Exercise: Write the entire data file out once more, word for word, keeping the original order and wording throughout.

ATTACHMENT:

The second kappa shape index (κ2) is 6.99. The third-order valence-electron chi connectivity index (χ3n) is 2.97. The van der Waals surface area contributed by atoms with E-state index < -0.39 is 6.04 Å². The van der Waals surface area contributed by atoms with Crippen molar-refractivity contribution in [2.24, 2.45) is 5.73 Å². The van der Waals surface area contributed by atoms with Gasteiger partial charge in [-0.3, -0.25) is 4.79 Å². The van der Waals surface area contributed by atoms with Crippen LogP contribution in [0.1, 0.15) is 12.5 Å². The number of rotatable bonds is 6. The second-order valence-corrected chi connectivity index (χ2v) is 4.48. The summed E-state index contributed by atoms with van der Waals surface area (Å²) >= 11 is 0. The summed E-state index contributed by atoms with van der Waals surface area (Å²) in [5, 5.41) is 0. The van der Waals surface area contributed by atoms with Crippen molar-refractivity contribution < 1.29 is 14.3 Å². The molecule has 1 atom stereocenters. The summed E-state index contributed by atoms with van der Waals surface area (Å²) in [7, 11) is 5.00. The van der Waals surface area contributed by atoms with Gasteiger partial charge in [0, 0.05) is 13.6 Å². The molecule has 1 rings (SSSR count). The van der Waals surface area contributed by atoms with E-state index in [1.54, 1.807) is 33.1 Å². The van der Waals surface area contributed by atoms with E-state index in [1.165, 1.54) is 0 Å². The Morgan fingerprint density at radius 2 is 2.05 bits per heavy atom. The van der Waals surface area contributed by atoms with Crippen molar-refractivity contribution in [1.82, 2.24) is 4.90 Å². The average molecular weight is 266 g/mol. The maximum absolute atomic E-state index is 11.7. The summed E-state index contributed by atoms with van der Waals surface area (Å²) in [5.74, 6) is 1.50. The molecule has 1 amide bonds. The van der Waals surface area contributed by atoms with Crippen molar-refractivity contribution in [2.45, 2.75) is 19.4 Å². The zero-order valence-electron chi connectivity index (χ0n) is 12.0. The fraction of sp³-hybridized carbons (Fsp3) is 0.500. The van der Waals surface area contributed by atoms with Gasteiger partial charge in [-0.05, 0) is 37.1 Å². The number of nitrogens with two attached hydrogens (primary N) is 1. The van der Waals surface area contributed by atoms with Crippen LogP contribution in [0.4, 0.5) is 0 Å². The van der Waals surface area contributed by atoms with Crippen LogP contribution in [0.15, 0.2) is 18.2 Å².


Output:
The second kappa shape index (κ2) is 6.99. The third-order valence-electron chi connectivity index (χ3n) is 2.97. The van der Waals surface area contributed by atoms with E-state index < -0.39 is 6.04 Å². The van der Waals surface area contributed by atoms with Crippen molar-refractivity contribution in [2.24, 2.45) is 5.73 Å². The van der Waals surface area contributed by atoms with Gasteiger partial charge in [-0.3, -0.25) is 4.79 Å². The van der Waals surface area contributed by atoms with Crippen LogP contribution in [0.1, 0.15) is 12.5 Å². The number of rotatable bonds is 6. The second-order valence-corrected chi connectivity index (χ2v) is 4.48. The summed E-state index contributed by atoms with van der Waals surface area (Å²) >= 11 is 0. The summed E-state index contributed by atoms with van der Waals surface area (Å²) in [5, 5.41) is 0. The van der Waals surface area contributed by atoms with Crippen molar-refractivity contribution < 1.29 is 14.3 Å². The molecule has 1 atom stereocenters. The summed E-state index contributed by atoms with van der Waals surface area (Å²) in [7, 11) is 5.00. The van der Waals surface area contributed by atoms with Gasteiger partial charge in [0, 0.05) is 13.6 Å². The molecule has 1 rings (SSSR count). The van der Waals surface area contributed by atoms with E-state index in [1.54, 1.807) is 33.1 Å². The van der Waals surface area contributed by atoms with E-state index in [1.165, 1.54) is 0 Å². The Morgan fingerprint density at radius 2 is 2.05 bits per heavy atom. The van der Waals surface area contributed by atoms with Crippen molar-refractivity contribution in [1.82, 2.24) is 4.90 Å². The average molecular weight is 266 g/mol. The maximum absolute atomic E-state index is 11.7. The summed E-state index contributed by atoms with van der Waals surface area (Å²) in [5.74, 6) is 1.50. The molecule has 1 amide bonds. The van der Waals surface area contributed by atoms with Crippen molar-refractivity contribution in [2.45, 2.75) is 19.4 Å². The zero-order valence-electron chi connectivity index (χ0n) is 12.0. The fraction of sp³-hybridized carbons (Fsp3) is 0.500. The van der Waals surface area contributed by atoms with Gasteiger partial charge in [-0.05, 0) is 37.1 Å². The number of nitrogens with two attached hydrogens (primary N) is 1. The van der Waals surface area contributed by atoms with Crippen LogP contribution in [0.4, 0.5) is 0 Å². The van der Waals surface area contributed by atoms with Crippen LogP contribution in [0.15, 0.2) is 18.2 Å².